After much speculation, Roland has let loose the official announcements about their new Aira series of retro-inspired products: the TR-8 drum machine, TB-3 bass synth, VT-3 vocal processor, and perhaps the most interesting one of the bunch, the System 1 synthesizer. Roland is calling the System 1 a "plug-out" synth, due to the fact that it can run emulations of classic analog synths that you instantiate and program on your computer, then pipe into the System 1 hardware, take to the gig, and play and tweak using just the hardware. It also has its own DSP sound engine, with a two-oscillator subtractive architecture.
Common to all the Aira (pronounced "eye-rah") instruments is a new technology Roland is billing as Analog Circuit Behavoir (ACB). Essentially, their engineers studied vintage TR-808 and TR-909 drum machines, the TB-303 Bassline, SH-101 synth, and System 100 and 700 series modular synths, paying careful attention to how all the original components actually interact. The benefit is purportedly sonically perfect emulation, but with the flexibility and stability that comes from having digital innards. Unique design features of the System 1 include a video editing-style jog wheel for pitch-bend, which can also do what Roland calls a "scatter" effect. Think glitchy, pseudo-granular breakdowns and sonic decimation in the style of BT, and you get the idea.
We know--you're jaded about any musical instrument company coming up with yet another way to make "It's digital, but . . ." sound appealing. So are we. And while we haven't had any Aira product on our test bench for central scrutiny yet, we did get to spend some hands-on quality time with them in an off-floor hotel suite at this year's NAMM Show. So far. we can report that they sound darned near perfect and are extremely fun to use.
Though keyboardists will be most interested in the System 1 (the Aira that's actually, um, a keyboard), there's no question that the TR-8 Rhythm Performer is generating the most buzz. (Note the contrast with Roland's long-used nomenclature for a drum machine, "rhythm composer," and hence the implication of realtime live performance.) It emulates the sounds of the TR-808 and 909 perfectly, and as to the user interface, it simultaneously recaptures and improves upon the experience of entering hits for different drums in the kit as the sequence runs. One thing we're unclear on at this point is that Roland says the TR-8 uses modeling technology exclusively, even though the TR-909 had several PCM-based sampled sounds. (Then again, you can make a Hammond organ sound like a Farfisa much more easily than going in the other direction, so maybe a similar dynamic is at work here.)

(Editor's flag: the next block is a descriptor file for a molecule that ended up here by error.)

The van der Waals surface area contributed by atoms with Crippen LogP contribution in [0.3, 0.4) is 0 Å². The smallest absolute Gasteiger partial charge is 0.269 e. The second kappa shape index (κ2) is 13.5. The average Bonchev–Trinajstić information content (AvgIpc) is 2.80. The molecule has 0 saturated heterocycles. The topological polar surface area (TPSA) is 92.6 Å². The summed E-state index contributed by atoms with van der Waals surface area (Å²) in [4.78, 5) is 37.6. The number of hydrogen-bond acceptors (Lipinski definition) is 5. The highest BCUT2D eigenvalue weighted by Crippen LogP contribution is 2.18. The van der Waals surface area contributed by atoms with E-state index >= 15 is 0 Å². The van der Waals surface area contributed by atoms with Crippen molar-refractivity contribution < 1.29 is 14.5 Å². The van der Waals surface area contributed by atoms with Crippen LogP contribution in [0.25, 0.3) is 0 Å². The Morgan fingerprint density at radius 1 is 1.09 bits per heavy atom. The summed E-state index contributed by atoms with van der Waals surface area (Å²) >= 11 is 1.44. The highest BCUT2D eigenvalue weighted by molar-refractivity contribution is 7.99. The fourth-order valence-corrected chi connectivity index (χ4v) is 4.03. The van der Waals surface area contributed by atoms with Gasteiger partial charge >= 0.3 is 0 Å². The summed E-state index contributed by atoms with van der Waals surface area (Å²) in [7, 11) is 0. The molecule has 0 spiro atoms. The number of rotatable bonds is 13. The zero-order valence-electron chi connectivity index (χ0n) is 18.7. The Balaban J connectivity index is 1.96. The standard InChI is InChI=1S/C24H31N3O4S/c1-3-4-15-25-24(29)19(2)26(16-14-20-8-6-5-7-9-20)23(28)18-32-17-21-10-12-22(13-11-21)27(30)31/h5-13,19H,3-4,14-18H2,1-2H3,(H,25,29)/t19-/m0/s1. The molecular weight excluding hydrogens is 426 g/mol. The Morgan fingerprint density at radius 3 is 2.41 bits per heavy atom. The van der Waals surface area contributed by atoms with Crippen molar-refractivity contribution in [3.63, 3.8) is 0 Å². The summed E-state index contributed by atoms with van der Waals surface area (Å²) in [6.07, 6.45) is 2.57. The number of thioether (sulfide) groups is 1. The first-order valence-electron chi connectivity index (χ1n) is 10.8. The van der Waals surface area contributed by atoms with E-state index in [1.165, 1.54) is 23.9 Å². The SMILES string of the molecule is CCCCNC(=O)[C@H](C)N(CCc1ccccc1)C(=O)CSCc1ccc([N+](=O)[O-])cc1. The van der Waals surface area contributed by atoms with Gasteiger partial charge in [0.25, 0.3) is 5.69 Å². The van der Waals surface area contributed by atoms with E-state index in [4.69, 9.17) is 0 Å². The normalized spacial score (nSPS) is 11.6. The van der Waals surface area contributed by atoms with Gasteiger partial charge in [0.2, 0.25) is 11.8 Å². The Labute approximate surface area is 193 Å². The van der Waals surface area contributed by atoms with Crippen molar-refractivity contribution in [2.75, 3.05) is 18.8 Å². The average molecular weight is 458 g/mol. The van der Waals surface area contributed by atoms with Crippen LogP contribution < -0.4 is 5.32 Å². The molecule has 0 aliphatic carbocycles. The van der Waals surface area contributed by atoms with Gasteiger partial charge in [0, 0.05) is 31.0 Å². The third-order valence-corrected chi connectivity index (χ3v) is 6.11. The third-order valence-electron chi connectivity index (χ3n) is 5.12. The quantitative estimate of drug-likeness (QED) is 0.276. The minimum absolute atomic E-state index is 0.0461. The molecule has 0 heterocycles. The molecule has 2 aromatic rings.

For acid bass lines, the same is true of the TB-3, and we totally dig its touchscreen interface. As to the VT-3 Vocal Transformer, if you want a slick little desktop wedge to handle vocal affectations from Darth Vader to Daft Punk, this is your man.
Here's some unabashed speculation. Ten years ago, Roland had a box called the VariOS. This rack module contained all the DSP to run emulations of classic Roland synths, plus do more contemporary tricks such as vocal effects and the VariPhrase audio processing introduced in the VP-9000 and matured in the V-Synth XT. Picture-perfect interfaces ran on your computer, but the box did the audio heavy lifting; it was sort of like Roland's own take on a Creamware Scope system. Point being, we wouldn't be surprised at all if the ACB that underpins the Aira line is a modernized superset of the code wizardry from VariOS, only taking advantage of another decade worth of Moore's law and parted out into hardware pieces designed to create retro-cred user experiences.
Inside baseball notwithstanding, Roland hit a home run with the pricing.
- TR-8 Rhythm Performer: $499
- TB-3 Bassline: $299
- VT-3 Vocal Transformer: $199
- System-1 Synthesizer: $599
Those are all street prices, and we applaud Roland for keeping them so low. Whatever the Aira products really are or really aren't (and we will find out and tell you about it), again: They sound absolutely killer and are easy to use and addictive in equal measure, and both the sonic and tactile experiences are far more "expensive"--in fact, I'd guessed the TR-8 price at a grand when first asked.
Our longtime contributor Peter Kirn has some additional and very thoughtful analysis on his site, Create Digital Music.
Bottom line: We can't wait to get our hands on review units for real.